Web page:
As from the beginning of the novel, it becomes quite clear that what Scobie feels for his wife Louise is not really love but a sense of pity and responsibility. Louise has grown to love Scobie over the years, but Scobie has not had the same feeling towards her. Louise understands that side of him and accepts that his ‘ I love you’s ‘are empty hearted.
His sens of love towards her is more of an inherited responsibility of marriage and so he would do anything to make her happy, even at the cost of his peace of mind. This can be seen when Scobie accepts money from Yusef to be able to send Louise away to South Africa in order to make her happy.
While Louise is away, Scobie starts an affair with Helen Rolt, a young widow who he met as a victim of a shipwreck due to the war. Again, he does not ‘love’ Helen, but he pities her because of all she has been through and he feels responsible for her happiness.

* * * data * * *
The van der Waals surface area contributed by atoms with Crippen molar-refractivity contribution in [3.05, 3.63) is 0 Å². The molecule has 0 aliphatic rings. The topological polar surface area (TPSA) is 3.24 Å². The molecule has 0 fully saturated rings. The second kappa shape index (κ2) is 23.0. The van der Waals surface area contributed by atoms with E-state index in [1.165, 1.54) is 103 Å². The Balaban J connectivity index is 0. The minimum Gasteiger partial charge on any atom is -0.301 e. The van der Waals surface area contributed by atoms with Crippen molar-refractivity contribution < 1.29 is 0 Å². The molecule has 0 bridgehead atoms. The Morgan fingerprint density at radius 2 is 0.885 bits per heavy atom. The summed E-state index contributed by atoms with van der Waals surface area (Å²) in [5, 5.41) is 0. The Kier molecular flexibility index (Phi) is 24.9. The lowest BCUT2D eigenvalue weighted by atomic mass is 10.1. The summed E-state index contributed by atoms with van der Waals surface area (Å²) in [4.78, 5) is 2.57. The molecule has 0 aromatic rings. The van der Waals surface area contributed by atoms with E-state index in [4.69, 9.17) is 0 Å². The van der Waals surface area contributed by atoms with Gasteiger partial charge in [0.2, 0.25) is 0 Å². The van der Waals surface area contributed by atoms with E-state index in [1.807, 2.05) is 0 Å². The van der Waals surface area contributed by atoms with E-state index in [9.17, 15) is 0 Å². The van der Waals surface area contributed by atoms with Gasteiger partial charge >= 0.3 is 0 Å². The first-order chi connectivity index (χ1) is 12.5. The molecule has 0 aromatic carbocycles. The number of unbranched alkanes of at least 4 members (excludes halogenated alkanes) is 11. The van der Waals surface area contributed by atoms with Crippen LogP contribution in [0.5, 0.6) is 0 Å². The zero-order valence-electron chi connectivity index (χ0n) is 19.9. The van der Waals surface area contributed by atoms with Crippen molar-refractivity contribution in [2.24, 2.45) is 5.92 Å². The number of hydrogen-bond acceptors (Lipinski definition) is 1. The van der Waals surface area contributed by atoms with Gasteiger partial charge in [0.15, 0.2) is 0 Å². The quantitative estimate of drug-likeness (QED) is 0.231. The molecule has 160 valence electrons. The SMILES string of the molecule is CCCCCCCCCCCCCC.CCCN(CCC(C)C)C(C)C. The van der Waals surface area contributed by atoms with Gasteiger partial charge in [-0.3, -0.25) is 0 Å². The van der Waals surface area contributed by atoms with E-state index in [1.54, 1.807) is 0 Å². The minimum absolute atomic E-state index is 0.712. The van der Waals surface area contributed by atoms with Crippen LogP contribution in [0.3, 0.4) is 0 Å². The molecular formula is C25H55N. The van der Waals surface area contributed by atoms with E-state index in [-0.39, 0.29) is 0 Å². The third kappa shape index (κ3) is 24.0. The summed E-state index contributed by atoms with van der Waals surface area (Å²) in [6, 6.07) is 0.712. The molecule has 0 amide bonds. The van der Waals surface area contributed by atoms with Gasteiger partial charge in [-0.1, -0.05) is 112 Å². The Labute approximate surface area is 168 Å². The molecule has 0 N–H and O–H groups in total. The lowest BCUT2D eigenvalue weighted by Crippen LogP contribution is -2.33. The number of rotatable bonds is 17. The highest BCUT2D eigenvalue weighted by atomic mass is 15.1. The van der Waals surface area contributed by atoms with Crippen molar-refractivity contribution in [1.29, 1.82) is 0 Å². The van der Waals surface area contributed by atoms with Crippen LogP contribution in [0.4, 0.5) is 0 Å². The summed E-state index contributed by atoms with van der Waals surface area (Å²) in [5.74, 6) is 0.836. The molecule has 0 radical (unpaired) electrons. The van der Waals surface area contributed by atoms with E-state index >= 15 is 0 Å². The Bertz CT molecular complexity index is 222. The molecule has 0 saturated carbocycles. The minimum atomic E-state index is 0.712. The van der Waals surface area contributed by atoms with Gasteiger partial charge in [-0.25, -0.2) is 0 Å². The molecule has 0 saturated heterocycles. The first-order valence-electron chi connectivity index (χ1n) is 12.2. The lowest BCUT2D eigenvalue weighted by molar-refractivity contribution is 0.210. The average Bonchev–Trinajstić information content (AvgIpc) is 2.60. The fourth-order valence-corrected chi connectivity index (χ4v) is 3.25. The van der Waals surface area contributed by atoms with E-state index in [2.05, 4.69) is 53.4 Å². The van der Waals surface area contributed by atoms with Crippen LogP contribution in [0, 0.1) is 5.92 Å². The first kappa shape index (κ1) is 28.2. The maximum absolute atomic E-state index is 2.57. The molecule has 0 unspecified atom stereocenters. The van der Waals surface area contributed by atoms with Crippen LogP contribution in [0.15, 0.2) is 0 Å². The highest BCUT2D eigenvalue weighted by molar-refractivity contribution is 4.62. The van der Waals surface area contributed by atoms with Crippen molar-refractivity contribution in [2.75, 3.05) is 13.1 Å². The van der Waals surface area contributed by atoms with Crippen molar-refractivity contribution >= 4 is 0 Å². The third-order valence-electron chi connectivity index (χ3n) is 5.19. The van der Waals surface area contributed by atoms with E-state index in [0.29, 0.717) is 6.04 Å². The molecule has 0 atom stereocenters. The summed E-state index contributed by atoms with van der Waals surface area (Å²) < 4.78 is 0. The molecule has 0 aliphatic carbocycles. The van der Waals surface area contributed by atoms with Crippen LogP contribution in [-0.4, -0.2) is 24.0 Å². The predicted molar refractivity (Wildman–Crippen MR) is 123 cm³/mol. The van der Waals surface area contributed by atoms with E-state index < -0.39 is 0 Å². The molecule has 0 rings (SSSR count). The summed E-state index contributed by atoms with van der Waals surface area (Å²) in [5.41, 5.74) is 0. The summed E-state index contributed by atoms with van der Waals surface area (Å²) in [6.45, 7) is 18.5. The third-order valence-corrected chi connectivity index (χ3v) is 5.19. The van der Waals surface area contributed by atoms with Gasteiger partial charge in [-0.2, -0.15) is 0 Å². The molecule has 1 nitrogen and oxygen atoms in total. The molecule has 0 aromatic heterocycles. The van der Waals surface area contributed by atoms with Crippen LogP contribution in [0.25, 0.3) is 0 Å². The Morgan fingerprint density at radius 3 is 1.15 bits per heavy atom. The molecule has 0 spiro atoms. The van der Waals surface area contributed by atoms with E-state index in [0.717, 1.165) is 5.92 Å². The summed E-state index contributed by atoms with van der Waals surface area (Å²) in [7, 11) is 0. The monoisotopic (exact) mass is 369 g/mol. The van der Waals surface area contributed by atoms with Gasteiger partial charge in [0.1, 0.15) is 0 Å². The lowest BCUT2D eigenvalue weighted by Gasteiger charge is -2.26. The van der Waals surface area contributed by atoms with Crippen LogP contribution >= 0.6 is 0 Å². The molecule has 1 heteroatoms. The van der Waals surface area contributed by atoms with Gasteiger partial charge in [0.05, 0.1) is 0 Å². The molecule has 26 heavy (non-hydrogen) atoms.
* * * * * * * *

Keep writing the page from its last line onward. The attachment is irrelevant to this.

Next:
When Louise returns to Sierra Leone, Scobie continues his affair with Helen and he now feels responsible for both women. This obligation that he feels makes him turn to God. In the novel, the reader sees Scobie struggle between ending his relationship with Helen, and being a good catholic and husband to Louise, yet feeling responsible for Helen’s happiness also.
However, it is only her weakness and vulnerability that makes Louise attractive to Scobie. In fact, when she is happy that he is going to be promoted to commissioner he finds her unattractive as she is no longer weak and sad. It’s almost as if when Louise is happy, Scobie finds no place in their marriage.
Throughout the whole novel it is evident that Louise is aware that what Scobie feels towards her is not love but responsibility. It’s almost as though Scobie is incapable of loving anybody. However the whole novel is based on this, as if Scobie hadn’t pleased Louise and sent her away, he would...